A controversial sculpture known as Entropa, by the famous Czech artist David Černý, has found a permanent home in Plzeň. The giant artwork was unveiled this week at the Techmania Science Museum, which acquired it for 10.2 million crowns. Some will remember that Entropa caused something of a scandal last year when it was unveiled in Brussels as part of the Czech EU presidency. It offended some for the manner in which it ridiculed national stereotypes – depicting Bulgaria, for example, as a Turkish squat toilet. Since then, the controversy has abated, but there’s no question Entropa remains a riveting work.
A little earlier Jan Velinger spoke to Techmania representative Tomáš Moravec:
“We started taking the first steps towards acquiring Entropa one year ago, so it’s been a year. We were quite sure that we wanted Entropa in Plzeň but there were some questions about financing and about space, because the work is quite large. It’s roughly a 16 metre-sized work and we have still not fully completed the renovation of our museum. That’s why Entropa had to be placed in a not-yet reconstructed part of our science centre.”
What is the space like around the sculpture now, how would you describe it?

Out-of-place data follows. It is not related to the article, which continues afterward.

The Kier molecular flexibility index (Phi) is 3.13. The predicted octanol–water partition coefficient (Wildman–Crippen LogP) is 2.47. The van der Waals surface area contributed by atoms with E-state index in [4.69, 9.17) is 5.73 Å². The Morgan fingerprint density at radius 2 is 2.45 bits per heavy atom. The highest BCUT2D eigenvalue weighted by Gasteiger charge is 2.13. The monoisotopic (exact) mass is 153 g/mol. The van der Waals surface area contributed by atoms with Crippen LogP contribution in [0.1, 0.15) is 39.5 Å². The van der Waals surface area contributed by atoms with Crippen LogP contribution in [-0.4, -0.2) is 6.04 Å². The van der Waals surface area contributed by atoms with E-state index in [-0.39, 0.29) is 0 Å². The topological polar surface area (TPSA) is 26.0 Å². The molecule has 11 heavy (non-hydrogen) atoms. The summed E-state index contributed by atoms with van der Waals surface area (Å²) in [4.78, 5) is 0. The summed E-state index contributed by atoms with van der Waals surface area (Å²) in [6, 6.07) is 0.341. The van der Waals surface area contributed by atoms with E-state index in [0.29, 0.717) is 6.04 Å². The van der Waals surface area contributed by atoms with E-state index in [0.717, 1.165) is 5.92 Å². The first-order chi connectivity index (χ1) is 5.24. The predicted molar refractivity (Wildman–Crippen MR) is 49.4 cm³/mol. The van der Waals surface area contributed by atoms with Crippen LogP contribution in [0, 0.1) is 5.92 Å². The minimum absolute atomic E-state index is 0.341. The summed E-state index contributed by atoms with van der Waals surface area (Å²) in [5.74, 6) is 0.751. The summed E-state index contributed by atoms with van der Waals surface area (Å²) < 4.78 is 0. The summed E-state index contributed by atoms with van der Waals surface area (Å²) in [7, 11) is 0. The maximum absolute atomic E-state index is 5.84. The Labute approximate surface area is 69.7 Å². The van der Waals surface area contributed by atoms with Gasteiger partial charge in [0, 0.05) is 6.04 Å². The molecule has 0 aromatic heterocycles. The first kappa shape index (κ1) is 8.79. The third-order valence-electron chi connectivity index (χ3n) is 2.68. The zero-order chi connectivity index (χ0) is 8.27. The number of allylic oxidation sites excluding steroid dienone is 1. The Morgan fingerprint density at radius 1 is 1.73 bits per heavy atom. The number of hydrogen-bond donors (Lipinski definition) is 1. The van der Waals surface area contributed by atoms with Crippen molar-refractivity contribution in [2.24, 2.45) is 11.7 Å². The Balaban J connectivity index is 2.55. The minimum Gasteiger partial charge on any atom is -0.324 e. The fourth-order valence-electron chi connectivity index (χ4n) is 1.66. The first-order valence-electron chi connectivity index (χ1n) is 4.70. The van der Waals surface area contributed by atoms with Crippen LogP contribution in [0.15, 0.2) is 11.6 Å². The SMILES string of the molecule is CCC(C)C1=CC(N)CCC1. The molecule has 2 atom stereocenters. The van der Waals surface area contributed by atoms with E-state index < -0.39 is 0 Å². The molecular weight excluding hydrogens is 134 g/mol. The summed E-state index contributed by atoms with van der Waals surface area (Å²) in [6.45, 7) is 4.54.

“If you can imagine 7,000 square metres of nothing surrounding it right now, that’s where Entropa is! We hope to renovate the rest of the museum in the coming years, starting in January 2011, which will of course take some time. But today you can see Entropa through the walls or through three large windows but you can not come in because where it is located now is not finished yet.”
Entropa caused quite a scandal when it was unveiled during the Czech EU presidency – do you think that has lessened since the Czech Republic no longer heads the EU.
“I’m not sure but what I can say is that Czechs especially have gotten used to it and they are used to this kind of humour. Meanwhile, we had some international reaction to the unveiling this week – from Hungary or Poland – and there was no mention of ‘controversy’. Many people have already probably forgotten about the scandal last year in Brussels. But I think it is really a very special work and it was very-well received by people in Plzeň. The reaction was very positive.”
Not having seen it for several months, it struck me that some of the individual elements now seem more playful or even cute, well-within the realm of artistic license…
“Yes, exactly. And in that respect, it’s worth mentioning that viewers at our museum will be able to see the complete work – with no part covered upwhich is what happened in Brussels. The work will be on view in the manner David Černý intended.”
How important is Entropa as part of Plzeň’s bid to become the European City of Culture 2015?
“The jury will decide today: the choice is between Plzeň and Ostrava. Entropa is something you won’t find in Ostrava, so we hope and think that this artwork is very important for Plzeň and will bring the candidacy to a successful finish.”